A statewide assessment of surgical site infection following colectomy

The role of oral antibiotics

Michael J. Englesbe, Linda Brooks, James Kubus, Martin Luchtefeld, James Lynch, Anthony Senagore, John C. Eggenberger, Vic Velanovich, Darrell A. Campbell

Research output: Contribution to journalArticle

104 Citations (Scopus)

Abstract

Objective: To determine the utility of adding oral nonabsorbable antibiotics to the bowel prep prior to elective colon surgery. Summary Background Data: Bowel preparation prior to colectomy remains controversial. We hypothesized that mechanical bowel preparation with oral antibiotics (compared with without) was associated with lower rates of surgical site infection (SSI). Methods: Twenty-four Michigan hospitals participated in the Michigan Surgical Quality Collaborative-Colectomy Best Practices Project. Standard perioperative data, bowel preparation process measures, and Clostridium difficile colitis outcomes were prospectively collected. Among patients receiving mechanical bowel preparation, a logistic regression model generated a propensity score that allowed us to match cases differing only in whether or not they had received oral antibiotics. Results: Overall, 2011 elective colectomies were performed over 16 months. Mechanical bowel prep without oral antibiotics was administered to 49.6% of patients, whereas 36.4% received a mechanical prep and oral antibiotics. Propensity analysis created 370 paired cases (differing only in receiving oral antibiotics). Patients receiving oral antibiotics were less likely to have any SSI (4.5% vs. 11.8%, P = 0.0001), to have an organ space infection (1.8% vs. 4.2%, P = 0.044) and to have a superficial SSI (2.6% vs. 7.6%, P = 0.001). Patients receiving bowel prep with oral antibiotics were also less likely to have a prolonged ileus (3.9% vs. 8.6%, P = 0.011) and had similar rates of C. difficile colitis (1.3% vs. 1.8%, P = 0.58). Conclusions: Most patients in Michigan receive mechanical bowel preparation prior to elective colectomy. Oral antibiotics may reduce the incidence of SSI.

Original languageEnglish (US)
Pages (from-to)514-519
Number of pages6
JournalAnnals of Surgery
Volume252
Issue number3
DOIs
StatePublished - 2010
Externally publishedYes

Fingerprint

Surgical Wound Infection
Colectomy
Anti-Bacterial Agents
Clostridium difficile
Colitis
Logistic Models
Propensity Score
Process Assessment (Health Care)
Ileus
Practice Guidelines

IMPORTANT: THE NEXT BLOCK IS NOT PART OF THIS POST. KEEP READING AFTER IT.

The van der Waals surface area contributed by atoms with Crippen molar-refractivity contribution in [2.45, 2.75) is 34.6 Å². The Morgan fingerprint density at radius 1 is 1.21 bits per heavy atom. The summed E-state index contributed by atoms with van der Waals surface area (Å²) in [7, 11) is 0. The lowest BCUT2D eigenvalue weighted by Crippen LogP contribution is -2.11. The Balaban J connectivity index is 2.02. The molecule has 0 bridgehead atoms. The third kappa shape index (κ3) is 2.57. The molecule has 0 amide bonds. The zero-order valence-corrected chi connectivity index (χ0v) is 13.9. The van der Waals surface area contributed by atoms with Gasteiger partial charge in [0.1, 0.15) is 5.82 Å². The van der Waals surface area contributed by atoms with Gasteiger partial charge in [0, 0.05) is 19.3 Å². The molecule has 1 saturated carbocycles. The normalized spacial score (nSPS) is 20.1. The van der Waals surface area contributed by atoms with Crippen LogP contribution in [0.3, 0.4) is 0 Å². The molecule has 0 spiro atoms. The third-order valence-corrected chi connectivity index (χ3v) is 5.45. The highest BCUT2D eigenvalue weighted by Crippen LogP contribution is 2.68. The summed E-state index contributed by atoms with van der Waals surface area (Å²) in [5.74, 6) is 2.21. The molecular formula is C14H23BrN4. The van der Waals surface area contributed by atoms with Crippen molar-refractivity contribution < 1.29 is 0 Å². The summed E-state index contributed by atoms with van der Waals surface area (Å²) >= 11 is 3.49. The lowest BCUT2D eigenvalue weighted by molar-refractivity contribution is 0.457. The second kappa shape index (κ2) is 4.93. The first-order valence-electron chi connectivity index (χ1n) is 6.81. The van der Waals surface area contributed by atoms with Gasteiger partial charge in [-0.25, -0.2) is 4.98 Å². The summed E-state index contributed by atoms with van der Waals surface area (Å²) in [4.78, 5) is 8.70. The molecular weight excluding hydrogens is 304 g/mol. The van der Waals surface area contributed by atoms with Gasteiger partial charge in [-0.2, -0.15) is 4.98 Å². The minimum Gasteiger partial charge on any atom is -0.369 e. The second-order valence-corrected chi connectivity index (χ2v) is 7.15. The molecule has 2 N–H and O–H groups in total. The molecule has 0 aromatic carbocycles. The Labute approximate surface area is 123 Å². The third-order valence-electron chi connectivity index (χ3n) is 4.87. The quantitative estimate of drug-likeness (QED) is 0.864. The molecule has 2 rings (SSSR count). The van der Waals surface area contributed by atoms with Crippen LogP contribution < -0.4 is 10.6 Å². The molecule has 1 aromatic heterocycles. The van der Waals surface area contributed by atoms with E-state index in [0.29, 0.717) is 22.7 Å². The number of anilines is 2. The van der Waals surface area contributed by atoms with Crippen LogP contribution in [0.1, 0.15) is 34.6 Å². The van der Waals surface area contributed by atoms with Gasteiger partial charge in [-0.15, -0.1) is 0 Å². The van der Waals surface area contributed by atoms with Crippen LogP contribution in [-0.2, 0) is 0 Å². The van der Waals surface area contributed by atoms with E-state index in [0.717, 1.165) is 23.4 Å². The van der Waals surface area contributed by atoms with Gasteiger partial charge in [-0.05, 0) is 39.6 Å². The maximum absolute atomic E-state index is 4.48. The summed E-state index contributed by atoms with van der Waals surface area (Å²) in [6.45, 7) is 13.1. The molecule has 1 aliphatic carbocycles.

Colon

ASJC Scopus subject areas

  • Surgery
  • Medicine(all)

Cite this

Englesbe, M. J., Brooks, L., Kubus, J., Luchtefeld, M., Lynch, J., Senagore, A., ... Campbell, D. A. (2010). A statewide assessment of surgical site infection following colectomy: The role of oral antibiotics. Annals of Surgery, 252(3), 514-519. https://doi.org/10.1097/SLA.0b013e3181f244f8

A statewide assessment of surgical site infection following colectomy : The role of oral antibiotics. / Englesbe, Michael J.; Brooks, Linda; Kubus, James; Luchtefeld, Martin; Lynch, James; Senagore, Anthony; Eggenberger, John C.; Velanovich, Vic; Campbell, Darrell A.

In: Annals of Surgery, Vol. 252, No. 3, 2010, p. 514-519.

Research output: Contribution to journalArticle

Englesbe, MJ, Brooks, L, Kubus, J, Luchtefeld, M, Lynch, J, Senagore, A, Eggenberger, JC, Velanovich, V & Campbell, DA 2010, 'A statewide assessment of surgical site infection following colectomy: The role of oral antibiotics', Annals of Surgery, vol. 252, no. 3, pp. 514-519. https://doi.org/10.1097/SLA.0b013e3181f244f8
Englesbe, Michael J. ; Brooks, Linda ; Kubus, James ; Luchtefeld, Martin ; Lynch, James ; Senagore, Anthony ; Eggenberger, John C. ; Velanovich, Vic ; Campbell, Darrell A. / A statewide assessment of surgical site infection following colectomy : The role of oral antibiotics. In: Annals of Surgery. 2010 ; Vol. 252, No. 3. pp. 514-519.
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abstract = "Objective: To determine the utility of adding oral nonabsorbable antibiotics to the bowel prep prior to elective colon surgery. Summary Background Data: Bowel preparation prior to colectomy remains controversial. We hypothesized that mechanical bowel preparation with oral antibiotics (compared with without) was associated with lower rates of surgical site infection (SSI). Methods: Twenty-four Michigan hospitals participated in the Michigan Surgical Quality Collaborative-Colectomy Best Practices Project. Standard perioperative data, bowel preparation process measures, and Clostridium difficile colitis outcomes were prospectively collected. Among patients receiving mechanical bowel preparation, a logistic regression model generated a propensity score that allowed us to match cases differing only in whether or not they had received oral antibiotics. Results: Overall, 2011 elective colectomies were performed over 16 months. Mechanical bowel prep without oral antibiotics was administered to 49.6{\%} of patients, whereas 36.4{\%} received a mechanical prep and oral antibiotics. Propensity analysis created 370 paired cases (differing only in receiving oral antibiotics). Patients receiving oral antibiotics were less likely to have any SSI (4.5{\%} vs. 11.8{\%}, P = 0.0001), to have an organ space infection (1.8{\%} vs. 4.2{\%}, P = 0.044) and to have a superficial SSI (2.6{\%} vs. 7.6{\%}, P = 0.001). Patients receiving bowel prep with oral antibiotics were also less likely to have a prolonged ileus (3.9{\%} vs. 8.6{\%}, P = 0.011) and had similar rates of C. difficile colitis (1.3{\%} vs. 1.8{\%}, P = 0.58). Conclusions: Most patients in Michigan receive mechanical bowel preparation prior to elective colectomy. Oral antibiotics may reduce the incidence of SSI.",
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